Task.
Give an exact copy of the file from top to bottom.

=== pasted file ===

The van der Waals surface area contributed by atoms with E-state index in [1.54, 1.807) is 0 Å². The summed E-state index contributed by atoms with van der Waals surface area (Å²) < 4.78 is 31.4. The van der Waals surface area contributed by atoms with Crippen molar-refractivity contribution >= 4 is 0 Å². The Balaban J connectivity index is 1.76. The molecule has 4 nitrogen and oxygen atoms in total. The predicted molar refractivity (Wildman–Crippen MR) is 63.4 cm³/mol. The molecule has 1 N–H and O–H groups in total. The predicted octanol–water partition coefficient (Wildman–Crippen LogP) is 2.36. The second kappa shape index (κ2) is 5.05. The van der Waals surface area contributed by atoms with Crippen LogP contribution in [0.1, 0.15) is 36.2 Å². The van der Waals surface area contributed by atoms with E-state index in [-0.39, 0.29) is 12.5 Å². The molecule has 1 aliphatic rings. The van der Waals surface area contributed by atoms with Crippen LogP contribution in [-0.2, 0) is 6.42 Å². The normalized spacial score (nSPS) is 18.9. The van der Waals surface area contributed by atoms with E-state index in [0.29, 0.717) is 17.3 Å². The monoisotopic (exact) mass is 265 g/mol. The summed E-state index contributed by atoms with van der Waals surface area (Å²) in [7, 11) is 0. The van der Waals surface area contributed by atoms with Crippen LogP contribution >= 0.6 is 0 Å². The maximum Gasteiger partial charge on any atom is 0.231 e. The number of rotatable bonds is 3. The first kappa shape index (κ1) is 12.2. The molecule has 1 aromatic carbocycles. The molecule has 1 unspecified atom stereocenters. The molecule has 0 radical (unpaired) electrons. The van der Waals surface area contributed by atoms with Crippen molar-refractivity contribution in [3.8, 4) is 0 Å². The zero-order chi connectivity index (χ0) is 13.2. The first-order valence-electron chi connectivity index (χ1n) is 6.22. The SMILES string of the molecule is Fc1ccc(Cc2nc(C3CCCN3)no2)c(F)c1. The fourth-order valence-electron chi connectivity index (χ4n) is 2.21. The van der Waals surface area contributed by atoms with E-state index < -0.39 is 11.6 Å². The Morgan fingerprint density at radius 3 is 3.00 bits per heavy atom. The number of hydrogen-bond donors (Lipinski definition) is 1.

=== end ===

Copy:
The van der Waals surface area contributed by atoms with E-state index in [1.54, 1.807) is 0 Å². The summed E-state index contributed by atoms with van der Waals surface area (Å²) < 4.78 is 31.4. The van der Waals surface area contributed by atoms with Crippen molar-refractivity contribution >= 4 is 0 Å². The Balaban J connectivity index is 1.76. The molecule has 4 nitrogen and oxygen atoms in total. The predicted molar refractivity (Wildman–Crippen MR) is 63.4 cm³/mol. The molecule has 1 N–H and O–H groups in total. The predicted octanol–water partition coefficient (Wildman–Crippen LogP) is 2.36. The second kappa shape index (κ2) is 5.05. The van der Waals surface area contributed by atoms with Crippen LogP contribution in [0.1, 0.15) is 36.2 Å². The van der Waals surface area contributed by atoms with E-state index in [-0.39, 0.29) is 12.5 Å². The molecule has 1 aliphatic rings. The van der Waals surface area contributed by atoms with Crippen LogP contribution in [-0.2, 0) is 6.42 Å². The normalized spacial score (nSPS) is 18.9. The van der Waals surface area contributed by atoms with E-state index in [0.29, 0.717) is 17.3 Å². The monoisotopic (exact) mass is 265 g/mol. The summed E-state index contributed by atoms with van der Waals surface area (Å²) in [7, 11) is 0. The van der Waals surface area contributed by atoms with Crippen LogP contribution >= 0.6 is 0 Å². The maximum Gasteiger partial charge on any atom is 0.231 e. The number of rotatable bonds is 3. The first kappa shape index (κ1) is 12.2. The molecule has 1 aromatic carbocycles. The molecule has 1 unspecified atom stereocenters. The molecule has 0 radical (unpaired) electrons. The van der Waals surface area contributed by atoms with Crippen molar-refractivity contribution in [3.8, 4) is 0 Å². The zero-order chi connectivity index (χ0) is 13.2. The first-order valence-electron chi connectivity index (χ1n) is 6.22. The SMILES string of the molecule is Fc1ccc(Cc2nc(C3CCCN3)no2)c(F)c1. The fourth-order valence-electron chi connectivity index (χ4n) is 2.21. The van der Waals surface area contributed by atoms with E-state index < -0.39 is 11.6 Å². The Morgan fingerprint density at radius 3 is 3.00 bits per heavy atom. The number of hydrogen-bond donors (Lipinski definition) is 1.